Often as I work at my computer I keep on the Sirius FM Classical Music Service, “Symphony Hall,” with an occasional switch-over to a Bluegrass channel. Both, I believe, reflect at their finest superior elements of our Western cultural tradition with deep popular roots in our civilization, in the songs and compositions of people—our ancestors—which are inspired by their faith, their heroes, their tragedies and triumphs, events in their cumulative history.

Sometimes at night I try to catch a classic film on Turner Classic Movies (TCM) or on my preferred Encore Westerns Channel. Not so much on Encore Westerns, at least not yet, but TCM has begun bracketing certain politically-incorrect classics with “woke” commentary, usually by black and/or gay film critics. Some films, once shown on network television, will probably never see the light of day again. They are far too reactionary, mired in a time long ago, unable to be salvaged even by the most superficially talented social justice progressive movie maven.

Over recent years, certainly since the end of World War II and more aggressively since the momentous civil rights years of the 1960s, there has been a progressive and widespread effort to both “deconstruct” our cultural tradition and alter its expression, with a specific emphasis on the influence of women and minorities who, we are told, have been underrepresented. There is nothing intrinsically wrong with that. Of course, women and minorities, especially racial minorities, have played a distinctive and important role in our artistic heritage and traditions. And there have been some significant and worthy contributions made by them. But always to be understood in perspective and in the context of two millennia of Western culture, with its roots in, to quote the late philosopher Eric Voegelin, “Jerusalem, Athens, and Rome,” and the predominate role of notable men who were uniformly white.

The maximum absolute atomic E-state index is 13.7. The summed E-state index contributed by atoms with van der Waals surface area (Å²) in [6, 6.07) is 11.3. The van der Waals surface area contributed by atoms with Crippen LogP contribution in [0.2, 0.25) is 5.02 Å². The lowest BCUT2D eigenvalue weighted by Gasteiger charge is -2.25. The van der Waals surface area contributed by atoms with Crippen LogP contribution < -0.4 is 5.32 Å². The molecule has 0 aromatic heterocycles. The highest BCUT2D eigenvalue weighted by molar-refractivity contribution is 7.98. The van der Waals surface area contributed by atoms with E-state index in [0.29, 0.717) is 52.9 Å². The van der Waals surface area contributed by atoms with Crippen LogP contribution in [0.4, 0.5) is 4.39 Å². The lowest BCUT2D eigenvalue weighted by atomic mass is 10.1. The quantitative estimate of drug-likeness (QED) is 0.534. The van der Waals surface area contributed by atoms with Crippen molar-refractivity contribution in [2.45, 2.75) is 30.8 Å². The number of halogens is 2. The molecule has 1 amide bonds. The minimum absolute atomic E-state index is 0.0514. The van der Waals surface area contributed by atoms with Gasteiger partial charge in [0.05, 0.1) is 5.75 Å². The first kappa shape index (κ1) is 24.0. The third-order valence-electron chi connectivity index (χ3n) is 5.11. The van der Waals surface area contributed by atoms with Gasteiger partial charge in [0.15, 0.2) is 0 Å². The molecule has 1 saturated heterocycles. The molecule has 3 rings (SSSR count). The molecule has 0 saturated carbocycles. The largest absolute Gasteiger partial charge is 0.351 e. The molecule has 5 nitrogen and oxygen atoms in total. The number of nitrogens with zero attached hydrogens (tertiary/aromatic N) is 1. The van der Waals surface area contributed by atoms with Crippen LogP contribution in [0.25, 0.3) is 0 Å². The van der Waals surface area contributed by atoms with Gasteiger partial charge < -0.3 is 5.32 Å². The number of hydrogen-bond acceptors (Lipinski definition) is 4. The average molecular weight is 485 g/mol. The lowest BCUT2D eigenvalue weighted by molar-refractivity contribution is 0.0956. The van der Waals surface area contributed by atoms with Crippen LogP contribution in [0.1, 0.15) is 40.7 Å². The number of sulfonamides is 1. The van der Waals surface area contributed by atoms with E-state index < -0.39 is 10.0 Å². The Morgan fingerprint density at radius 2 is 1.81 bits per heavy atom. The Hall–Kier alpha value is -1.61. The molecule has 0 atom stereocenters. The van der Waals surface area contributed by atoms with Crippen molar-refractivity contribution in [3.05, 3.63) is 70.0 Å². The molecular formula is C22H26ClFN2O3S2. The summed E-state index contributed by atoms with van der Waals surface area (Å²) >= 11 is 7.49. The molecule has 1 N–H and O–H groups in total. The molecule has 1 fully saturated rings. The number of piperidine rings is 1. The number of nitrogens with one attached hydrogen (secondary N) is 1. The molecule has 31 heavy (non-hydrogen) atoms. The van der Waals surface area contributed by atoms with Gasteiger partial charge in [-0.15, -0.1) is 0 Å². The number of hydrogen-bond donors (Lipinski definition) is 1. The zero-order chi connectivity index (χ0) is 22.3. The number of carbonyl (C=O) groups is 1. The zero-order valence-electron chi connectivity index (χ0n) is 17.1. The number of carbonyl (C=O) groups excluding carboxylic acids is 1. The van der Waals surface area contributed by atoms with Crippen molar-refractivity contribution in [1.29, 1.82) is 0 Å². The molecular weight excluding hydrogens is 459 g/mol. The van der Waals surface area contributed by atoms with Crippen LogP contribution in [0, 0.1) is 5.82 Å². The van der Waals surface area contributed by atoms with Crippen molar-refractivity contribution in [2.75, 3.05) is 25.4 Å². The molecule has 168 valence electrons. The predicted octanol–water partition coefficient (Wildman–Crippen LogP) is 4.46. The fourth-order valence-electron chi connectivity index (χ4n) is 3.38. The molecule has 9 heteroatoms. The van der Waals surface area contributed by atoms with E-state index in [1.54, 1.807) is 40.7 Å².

But increasingly cultural elites in literature, music, art, and film have attempted to treat the essential characteristics and aspects of our culture, those emanations and glories of our heritage by radically re-interpreting them, recasting them completely, and they have done so by excluding, even censoring or banning certain works long held to be of great value and grandeur. Indeed, a long festering anti-Western and anti-Christian animus, always present but for decades percolating just beneath the surface, now aims to reign supreme and totally dominate. Woe to anyone who would oppose it; to do so means you are a “racist” and partake of “white supremacy.” And once that death knell is sounded, once that fatal sentence is pronounced by some poorly educated “woke” lunatic on Twitter or in some corporate board room, well, there is nothing to do but subserviently crawl on all fours, beg forgiveness for everything your ancestors may have done, essentially for being white.

Especially since the death of George Floyd, a drug addict and convicted felon now apparently up for sainthood (by both Democrats AND too many Republicans), the madness we’ve witnessed in the actions of our political class now is also translated with a renewed vigour into the arts, into education, into religion, into sports, into practically everything that makes life interesting, varied and rewarding.

Ominously, the goal lines are advancing rapidly in all of those areas, as we see each day recounted by brain-dead Marxist apparatchiks on television. Outright censorship and banning are becoming the rule…and it seems that those who should be stoutly opposing them are giving in readily to the lunacy.

Consider that such “conservatives” as US Senators James Lankford (R-Oklahoma) and Ron Johnson (R-Wisconsin) now propose replacing Columbus Day as a national holiday with Juneteenth to celebrate the manumission of the last slaves in 1865. Tell me, please, what is the difference between these pusillanimous fake conservatives and those “woke” social justice warriors out in the streets who actually pull down monuments to Christopher Columbus? At least the rioters are honest about their designs. Lankford and Johnson think they can “compromise” their way around what is going on. Their lack of conviction, their cowardice, is revealed for all to see. And in the end the mob will not spare them, either.

Recently, Paul C. Graham, author of the book Confederaphobia (Shotwell Publishing, Columbia, South Carolina), received notice from Amazon.com that they planned to stop marketing his volume.